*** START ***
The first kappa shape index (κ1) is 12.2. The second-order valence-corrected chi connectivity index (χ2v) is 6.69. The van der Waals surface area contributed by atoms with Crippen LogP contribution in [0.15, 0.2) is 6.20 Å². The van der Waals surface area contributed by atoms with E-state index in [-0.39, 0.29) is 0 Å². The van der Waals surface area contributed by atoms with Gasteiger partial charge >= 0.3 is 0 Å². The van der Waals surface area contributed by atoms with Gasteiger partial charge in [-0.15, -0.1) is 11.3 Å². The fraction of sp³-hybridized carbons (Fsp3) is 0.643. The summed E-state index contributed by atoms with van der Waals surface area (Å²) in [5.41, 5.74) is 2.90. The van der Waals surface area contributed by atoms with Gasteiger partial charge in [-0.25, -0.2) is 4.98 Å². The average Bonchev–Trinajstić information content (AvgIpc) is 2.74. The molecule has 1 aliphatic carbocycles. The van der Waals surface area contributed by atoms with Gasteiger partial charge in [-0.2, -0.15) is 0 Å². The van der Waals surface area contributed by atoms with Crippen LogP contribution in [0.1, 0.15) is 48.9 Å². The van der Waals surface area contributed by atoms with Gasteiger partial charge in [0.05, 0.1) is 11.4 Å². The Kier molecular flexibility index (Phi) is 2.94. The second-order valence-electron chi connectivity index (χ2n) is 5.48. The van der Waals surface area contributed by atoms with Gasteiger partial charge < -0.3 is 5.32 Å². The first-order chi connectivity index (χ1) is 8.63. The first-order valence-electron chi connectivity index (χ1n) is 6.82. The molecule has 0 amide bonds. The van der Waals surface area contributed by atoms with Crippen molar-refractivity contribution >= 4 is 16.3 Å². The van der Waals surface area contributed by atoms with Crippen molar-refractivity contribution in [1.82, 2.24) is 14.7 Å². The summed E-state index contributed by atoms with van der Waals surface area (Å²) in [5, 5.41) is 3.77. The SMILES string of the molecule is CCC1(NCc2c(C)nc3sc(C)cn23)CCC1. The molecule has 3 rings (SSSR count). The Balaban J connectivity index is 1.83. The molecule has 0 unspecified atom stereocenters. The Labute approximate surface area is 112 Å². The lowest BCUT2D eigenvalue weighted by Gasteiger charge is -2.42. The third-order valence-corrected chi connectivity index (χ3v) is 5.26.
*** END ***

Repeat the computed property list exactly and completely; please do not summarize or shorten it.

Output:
The first kappa shape index (κ1) is 12.2. The second-order valence-corrected chi connectivity index (χ2v) is 6.69. The van der Waals surface area contributed by atoms with Crippen LogP contribution in [0.15, 0.2) is 6.20 Å². The van der Waals surface area contributed by atoms with E-state index in [-0.39, 0.29) is 0 Å². The van der Waals surface area contributed by atoms with Gasteiger partial charge >= 0.3 is 0 Å². The van der Waals surface area contributed by atoms with Gasteiger partial charge in [-0.15, -0.1) is 11.3 Å². The fraction of sp³-hybridized carbons (Fsp3) is 0.643. The summed E-state index contributed by atoms with van der Waals surface area (Å²) in [5.41, 5.74) is 2.90. The van der Waals surface area contributed by atoms with Gasteiger partial charge in [-0.25, -0.2) is 4.98 Å². The average Bonchev–Trinajstić information content (AvgIpc) is 2.74. The molecule has 1 aliphatic carbocycles. The van der Waals surface area contributed by atoms with Gasteiger partial charge in [-0.2, -0.15) is 0 Å². The van der Waals surface area contributed by atoms with Crippen LogP contribution in [0.1, 0.15) is 48.9 Å². The van der Waals surface area contributed by atoms with Gasteiger partial charge in [0.05, 0.1) is 11.4 Å². The Kier molecular flexibility index (Phi) is 2.94. The second-order valence-electron chi connectivity index (χ2n) is 5.48. The van der Waals surface area contributed by atoms with Gasteiger partial charge < -0.3 is 5.32 Å². The first-order chi connectivity index (χ1) is 8.63. The first-order valence-electron chi connectivity index (χ1n) is 6.82. The molecule has 0 amide bonds. The van der Waals surface area contributed by atoms with Crippen molar-refractivity contribution >= 4 is 16.3 Å². The van der Waals surface area contributed by atoms with Crippen molar-refractivity contribution in [1.82, 2.24) is 14.7 Å². The summed E-state index contributed by atoms with van der Waals surface area (Å²) in [5, 5.41) is 3.77. The SMILES string of the molecule is CCC1(NCc2c(C)nc3sc(C)cn23)CCC1. The molecule has 3 rings (SSSR count). The Balaban J connectivity index is 1.83. The molecule has 0 unspecified atom stereocenters. The Labute approximate surface area is 112 Å². The lowest BCUT2D eigenvalue weighted by Gasteiger charge is -2.42. The third-order valence-corrected chi connectivity index (χ3v) is 5.26.